By Cody Altizer

Well, do you, and does it?  Personally, I do not, and it does not.  Okay, I won’t make you cipher through anymore cryptically written text, but it is a topic I want to touch on a little bit.

Many deer hunters, managers, and biologists have written countless articles about identifying bucks during the summer, scouting them, watching them develop a pattern, and employ a super-secret strategy to harvest that buck within the first week of the season.  Don’t get me wrong, I believe it works for some people.  I’ve seen it work for some people, but it’s certainly not applicable to me.  In fact, if I were to spot a buck tomorrow, I wouldn’t have the slightest clue where he’d be the next day, and I’m quite okay with that.  I’m not interested in killing bucks in July.  I don’t want to sound like a jealous, smitten bowhunter, but the area I hunt simply isn’t conducive to this ideology.

A whitetail’s physiology changes quite a bit in a short period of time.  Just two months ago, bucks were just starting to push bone through their skin.  Two months from now, many hunters across the country will be hunting those same bucks with racks that can measure up to 200 inches.  It’s quite remarkable when you think about it.   However, a lot will also change with where a buck beds, what he’s eating, his tolerance of other bucks, and whether or not the scent of a certain female will tempt him enough to let his guard down and chase her around the woods like a lunatic.  What a buck’s doing right now will help me very little with my plan to kill him during the fall.  Sure, I wish my food plots had 3-4 mature bucks feeding in them every afternoon, but that’s simply not going to happen.

I usually run trail cameras for 9 months out of the year.  I put them out in June and leave them out until February of the following year.  This past year, 2011, was one of my worst summers running trail cameras.  I only got one picture of a mature buck.  It was of a 148” 15 pointer that my brother would eventually harvest, but I only got three photos of him during the summer, all at once, when he was passing by one of my mineral stations.  That normally wouldn’t give a hunter much confidence heading into the season, but I wasn’t worried.  I knew we’d see him again during the fall.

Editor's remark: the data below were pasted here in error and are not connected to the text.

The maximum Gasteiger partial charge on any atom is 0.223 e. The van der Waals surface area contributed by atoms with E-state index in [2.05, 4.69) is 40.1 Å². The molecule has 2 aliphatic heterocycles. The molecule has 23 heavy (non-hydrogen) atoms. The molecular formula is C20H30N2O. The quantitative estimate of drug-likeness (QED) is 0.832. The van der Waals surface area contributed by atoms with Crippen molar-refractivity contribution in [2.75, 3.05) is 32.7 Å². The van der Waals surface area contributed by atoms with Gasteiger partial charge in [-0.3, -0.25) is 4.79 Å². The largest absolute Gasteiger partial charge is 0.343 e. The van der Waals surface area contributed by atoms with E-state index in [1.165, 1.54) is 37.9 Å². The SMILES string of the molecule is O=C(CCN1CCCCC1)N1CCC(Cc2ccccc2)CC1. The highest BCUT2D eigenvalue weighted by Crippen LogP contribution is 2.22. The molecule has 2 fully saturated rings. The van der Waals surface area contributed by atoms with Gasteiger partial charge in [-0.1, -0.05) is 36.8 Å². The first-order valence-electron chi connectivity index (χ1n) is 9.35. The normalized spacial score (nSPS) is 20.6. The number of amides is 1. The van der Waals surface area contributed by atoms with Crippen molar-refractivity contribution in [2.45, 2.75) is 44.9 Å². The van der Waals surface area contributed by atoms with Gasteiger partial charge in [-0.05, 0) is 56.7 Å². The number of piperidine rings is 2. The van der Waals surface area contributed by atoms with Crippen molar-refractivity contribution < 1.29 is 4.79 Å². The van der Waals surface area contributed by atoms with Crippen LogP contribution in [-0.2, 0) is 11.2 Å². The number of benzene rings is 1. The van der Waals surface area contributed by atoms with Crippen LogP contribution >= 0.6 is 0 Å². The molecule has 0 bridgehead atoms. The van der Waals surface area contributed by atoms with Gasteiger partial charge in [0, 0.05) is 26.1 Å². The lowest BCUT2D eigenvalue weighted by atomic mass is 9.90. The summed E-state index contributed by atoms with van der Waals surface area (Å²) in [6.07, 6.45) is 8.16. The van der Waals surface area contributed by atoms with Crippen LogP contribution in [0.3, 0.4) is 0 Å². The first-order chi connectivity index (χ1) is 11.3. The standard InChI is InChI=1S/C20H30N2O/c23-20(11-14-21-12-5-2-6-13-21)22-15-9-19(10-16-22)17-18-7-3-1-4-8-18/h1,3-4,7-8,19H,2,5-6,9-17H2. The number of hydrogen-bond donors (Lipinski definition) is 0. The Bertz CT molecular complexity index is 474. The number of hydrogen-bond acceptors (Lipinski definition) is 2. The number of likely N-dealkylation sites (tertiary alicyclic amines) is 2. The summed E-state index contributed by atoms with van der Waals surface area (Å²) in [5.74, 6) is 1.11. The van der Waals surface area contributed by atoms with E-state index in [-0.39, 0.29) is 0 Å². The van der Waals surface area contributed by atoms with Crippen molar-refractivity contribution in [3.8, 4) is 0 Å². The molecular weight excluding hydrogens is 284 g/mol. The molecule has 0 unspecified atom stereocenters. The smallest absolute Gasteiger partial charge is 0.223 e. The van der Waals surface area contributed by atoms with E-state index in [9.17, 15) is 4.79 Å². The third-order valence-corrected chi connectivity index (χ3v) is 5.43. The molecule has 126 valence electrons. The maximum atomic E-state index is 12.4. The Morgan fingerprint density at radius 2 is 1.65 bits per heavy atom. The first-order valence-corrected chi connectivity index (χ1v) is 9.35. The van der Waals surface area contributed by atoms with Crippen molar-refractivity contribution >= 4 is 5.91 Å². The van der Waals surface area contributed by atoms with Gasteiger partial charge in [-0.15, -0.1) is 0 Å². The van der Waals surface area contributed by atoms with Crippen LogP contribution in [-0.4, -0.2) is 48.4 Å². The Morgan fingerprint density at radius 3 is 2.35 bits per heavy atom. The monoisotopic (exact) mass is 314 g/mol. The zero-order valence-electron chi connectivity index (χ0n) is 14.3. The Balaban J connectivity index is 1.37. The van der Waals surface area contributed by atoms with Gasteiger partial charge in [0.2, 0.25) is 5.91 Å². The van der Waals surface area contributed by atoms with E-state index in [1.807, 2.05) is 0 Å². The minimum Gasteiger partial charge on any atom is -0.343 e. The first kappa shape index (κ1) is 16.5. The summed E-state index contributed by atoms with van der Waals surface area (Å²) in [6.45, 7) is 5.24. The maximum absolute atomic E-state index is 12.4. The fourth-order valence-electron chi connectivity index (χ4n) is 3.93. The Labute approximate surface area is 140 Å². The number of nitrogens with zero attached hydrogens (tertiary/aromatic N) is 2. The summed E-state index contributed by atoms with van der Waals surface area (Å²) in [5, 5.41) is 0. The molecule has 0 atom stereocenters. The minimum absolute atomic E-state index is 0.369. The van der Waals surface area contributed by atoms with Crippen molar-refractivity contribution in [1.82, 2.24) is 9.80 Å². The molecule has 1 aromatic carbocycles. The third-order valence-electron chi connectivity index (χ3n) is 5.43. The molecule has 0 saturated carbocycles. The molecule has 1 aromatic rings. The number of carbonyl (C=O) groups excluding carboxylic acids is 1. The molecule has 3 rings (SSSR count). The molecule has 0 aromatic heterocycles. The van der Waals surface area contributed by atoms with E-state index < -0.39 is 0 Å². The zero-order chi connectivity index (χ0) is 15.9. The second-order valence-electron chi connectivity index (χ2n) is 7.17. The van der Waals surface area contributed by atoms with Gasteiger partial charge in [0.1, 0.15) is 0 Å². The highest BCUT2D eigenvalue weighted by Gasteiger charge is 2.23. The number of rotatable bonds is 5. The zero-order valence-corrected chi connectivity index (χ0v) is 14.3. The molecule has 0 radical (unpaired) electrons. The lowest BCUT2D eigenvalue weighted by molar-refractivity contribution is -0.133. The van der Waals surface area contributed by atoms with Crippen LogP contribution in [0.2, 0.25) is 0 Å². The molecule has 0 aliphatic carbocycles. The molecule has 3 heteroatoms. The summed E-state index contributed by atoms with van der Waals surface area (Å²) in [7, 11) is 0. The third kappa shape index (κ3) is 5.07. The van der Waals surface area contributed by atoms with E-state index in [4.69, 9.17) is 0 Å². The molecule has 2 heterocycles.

While the summer 2011 was my worst ever with trail cameras, the 2011 hunting season was the best in my hunting camp’s history.  We harvested three bucks, the aforementioned 148” 15 pointer, a 127” 11 pointer, and a 5.5 year old 7 pointer.  None of those bucks called my property home during the summer.  Furthermore, between me, my brother, and my dad we saw 16 different bucks that were at least 2 years old or older, and captured another handful on trail camera.

A lot can and will change between now and hunting season.  On my property, bucks will feel more safe on my property than any of my neighbors because of properly laid out sanctuaries, food plots, and limited human pressure.  The white oaks that dominate our ridges will pull bucks to our property, and since we regularly harvest does, the bucks will have to look just a little bit harder to find love.  However, all of those factors are completely irrelevant to where a buck is spending time right now.

Summer scouting, glassing for velvet bucks, running trail cameras and identifying target bucks this time of year is a blast.  I wish I had that luxury, but I don’t, and it doesn’t matter.  What about you, though?  Have you identified a target buck, and do you think the intel you gather this summer will help you kill him this fall?  Let us know in the comments.

– Cody Altizer